Also known as endodontics, root canal treatment is essentially a process of cleaning, shaping and then filling the inner canals of your tooth. Root canal treatment is required most commonly when decay extends through the enamel and dentine and then finally into the nerve of the tooth which leads to inflammation and/or infection. It may also occur in the presence of severe periodontal (gum) disease, cracked teeth and where large, old fillings are present and lead to the nerve dying inside the tooth. There may be one, two, three or even four canals in a single tooth, increasing in number as the teeth become larger further back in the mouth.

 

Why is a root canal treatment necessary?

Teeth which require a root canal treatment are often uncomfortable and their need for treatment is obvious, but sometimes these teeth may have little or no symptoms initially which makes it difficult to recognise why treatment is required. Once the root canal of a tooth becomes infected the body is unable to remove the bacteria growing inside the tooth which eventually leads to further spread of bacteria, discomfort or pain. In some cases facial swelling may occur and fortunately only rarely, hospital admission. The infection inside the tooth can be effectively removed by your dentist with a root canal treatment to ensure that the area is healthy again. Unfortunately however, once a tooth gets to the stage where a root canal treatment is indicated, the only alternative is removal of the tooth.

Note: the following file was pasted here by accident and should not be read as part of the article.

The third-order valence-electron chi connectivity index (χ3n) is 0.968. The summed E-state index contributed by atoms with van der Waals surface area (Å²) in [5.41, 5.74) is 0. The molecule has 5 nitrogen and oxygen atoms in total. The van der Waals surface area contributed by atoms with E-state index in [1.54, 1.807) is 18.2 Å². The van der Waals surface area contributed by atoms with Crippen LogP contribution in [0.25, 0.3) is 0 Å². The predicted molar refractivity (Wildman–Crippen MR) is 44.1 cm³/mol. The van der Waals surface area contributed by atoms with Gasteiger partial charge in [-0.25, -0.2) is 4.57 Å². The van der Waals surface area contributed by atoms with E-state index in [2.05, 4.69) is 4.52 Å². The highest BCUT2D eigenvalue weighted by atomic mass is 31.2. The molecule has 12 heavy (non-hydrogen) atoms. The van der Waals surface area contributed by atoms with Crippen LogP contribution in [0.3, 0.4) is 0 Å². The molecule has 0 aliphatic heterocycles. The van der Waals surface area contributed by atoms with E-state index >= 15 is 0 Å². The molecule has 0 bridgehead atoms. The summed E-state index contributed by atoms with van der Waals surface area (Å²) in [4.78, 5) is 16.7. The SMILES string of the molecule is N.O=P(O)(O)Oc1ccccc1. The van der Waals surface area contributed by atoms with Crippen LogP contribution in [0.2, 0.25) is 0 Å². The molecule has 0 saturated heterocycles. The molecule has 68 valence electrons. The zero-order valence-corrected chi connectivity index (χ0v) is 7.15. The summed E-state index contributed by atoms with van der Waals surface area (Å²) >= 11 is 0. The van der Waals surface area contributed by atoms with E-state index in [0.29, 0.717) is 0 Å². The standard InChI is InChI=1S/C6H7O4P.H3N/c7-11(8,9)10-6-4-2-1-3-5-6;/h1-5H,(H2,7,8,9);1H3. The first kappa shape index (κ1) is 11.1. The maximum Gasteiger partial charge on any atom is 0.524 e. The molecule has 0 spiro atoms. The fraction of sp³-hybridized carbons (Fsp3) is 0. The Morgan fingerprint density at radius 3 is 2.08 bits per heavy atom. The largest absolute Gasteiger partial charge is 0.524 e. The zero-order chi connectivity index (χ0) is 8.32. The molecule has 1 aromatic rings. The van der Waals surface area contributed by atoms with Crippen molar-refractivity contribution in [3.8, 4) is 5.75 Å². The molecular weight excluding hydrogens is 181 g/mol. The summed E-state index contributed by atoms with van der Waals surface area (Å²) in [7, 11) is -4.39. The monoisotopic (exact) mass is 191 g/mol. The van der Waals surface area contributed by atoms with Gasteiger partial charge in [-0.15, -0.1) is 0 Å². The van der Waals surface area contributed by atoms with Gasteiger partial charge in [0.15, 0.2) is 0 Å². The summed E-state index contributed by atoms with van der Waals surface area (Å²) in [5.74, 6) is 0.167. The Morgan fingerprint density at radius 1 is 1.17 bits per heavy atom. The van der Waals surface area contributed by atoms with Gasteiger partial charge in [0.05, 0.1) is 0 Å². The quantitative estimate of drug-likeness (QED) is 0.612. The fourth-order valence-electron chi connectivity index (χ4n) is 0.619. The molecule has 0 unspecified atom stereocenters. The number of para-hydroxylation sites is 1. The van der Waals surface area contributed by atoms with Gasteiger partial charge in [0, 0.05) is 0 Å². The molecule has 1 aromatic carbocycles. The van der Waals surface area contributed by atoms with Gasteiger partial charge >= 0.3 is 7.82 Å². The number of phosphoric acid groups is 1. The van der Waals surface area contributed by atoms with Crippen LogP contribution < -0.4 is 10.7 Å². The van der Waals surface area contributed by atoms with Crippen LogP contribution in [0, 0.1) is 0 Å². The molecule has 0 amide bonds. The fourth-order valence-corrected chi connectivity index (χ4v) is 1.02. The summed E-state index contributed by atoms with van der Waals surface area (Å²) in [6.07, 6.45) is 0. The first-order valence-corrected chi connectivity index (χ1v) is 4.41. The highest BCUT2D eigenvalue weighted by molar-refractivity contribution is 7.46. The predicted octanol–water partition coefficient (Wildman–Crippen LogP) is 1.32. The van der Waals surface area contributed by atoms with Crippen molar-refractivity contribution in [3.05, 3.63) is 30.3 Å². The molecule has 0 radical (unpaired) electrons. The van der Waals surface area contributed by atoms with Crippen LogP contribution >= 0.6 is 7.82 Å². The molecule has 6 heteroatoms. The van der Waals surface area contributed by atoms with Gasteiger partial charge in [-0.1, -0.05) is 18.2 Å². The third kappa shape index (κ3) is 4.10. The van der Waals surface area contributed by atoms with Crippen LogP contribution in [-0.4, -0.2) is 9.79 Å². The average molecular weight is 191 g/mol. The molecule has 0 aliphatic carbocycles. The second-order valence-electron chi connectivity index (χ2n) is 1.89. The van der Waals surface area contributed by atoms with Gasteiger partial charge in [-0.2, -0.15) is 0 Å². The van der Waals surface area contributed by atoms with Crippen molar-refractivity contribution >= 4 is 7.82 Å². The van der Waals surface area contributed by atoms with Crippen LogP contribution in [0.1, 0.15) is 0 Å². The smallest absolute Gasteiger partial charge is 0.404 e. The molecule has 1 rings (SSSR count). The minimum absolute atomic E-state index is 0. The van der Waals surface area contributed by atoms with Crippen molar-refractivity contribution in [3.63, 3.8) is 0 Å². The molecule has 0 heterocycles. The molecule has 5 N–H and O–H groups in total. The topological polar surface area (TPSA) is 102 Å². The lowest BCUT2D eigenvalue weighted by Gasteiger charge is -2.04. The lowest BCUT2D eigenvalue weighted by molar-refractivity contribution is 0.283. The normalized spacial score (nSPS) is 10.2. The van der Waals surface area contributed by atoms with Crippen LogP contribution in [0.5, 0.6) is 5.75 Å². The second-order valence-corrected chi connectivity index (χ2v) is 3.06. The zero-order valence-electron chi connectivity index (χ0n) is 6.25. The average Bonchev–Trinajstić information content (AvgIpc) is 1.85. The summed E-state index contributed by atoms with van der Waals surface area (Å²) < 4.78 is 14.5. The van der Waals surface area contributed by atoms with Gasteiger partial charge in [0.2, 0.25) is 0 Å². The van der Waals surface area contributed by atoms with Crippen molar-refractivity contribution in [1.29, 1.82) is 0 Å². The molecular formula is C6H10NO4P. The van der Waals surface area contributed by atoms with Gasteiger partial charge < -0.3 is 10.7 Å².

What to expect during your appointments?

Although it may sound confronting, root canal treatment is a comfortable procedure and feels very similar to a long filling appointment. It is made even more comfortable with the use of music and nitrous oxide (happy gas). Root canal treatment is divided into at least two appointments.
 

Is further treatment necessary?

Generally, root canal treatment is required on teeth that have had large and/or deep restorations, have previously broken or have fracture lines. The tooth has now lost its central source of strength so is prone to severe fracture. Particularly with back teeth, a crown is therefore essential to protect the tooth by providing long-term structural support and sealing the tooth and root canal from bacteria entering from your mouth. About half of the long term success of a root canal treated tooth is related to the root canal treatment itself, and half is related to the quality of the final restoration on the tooth.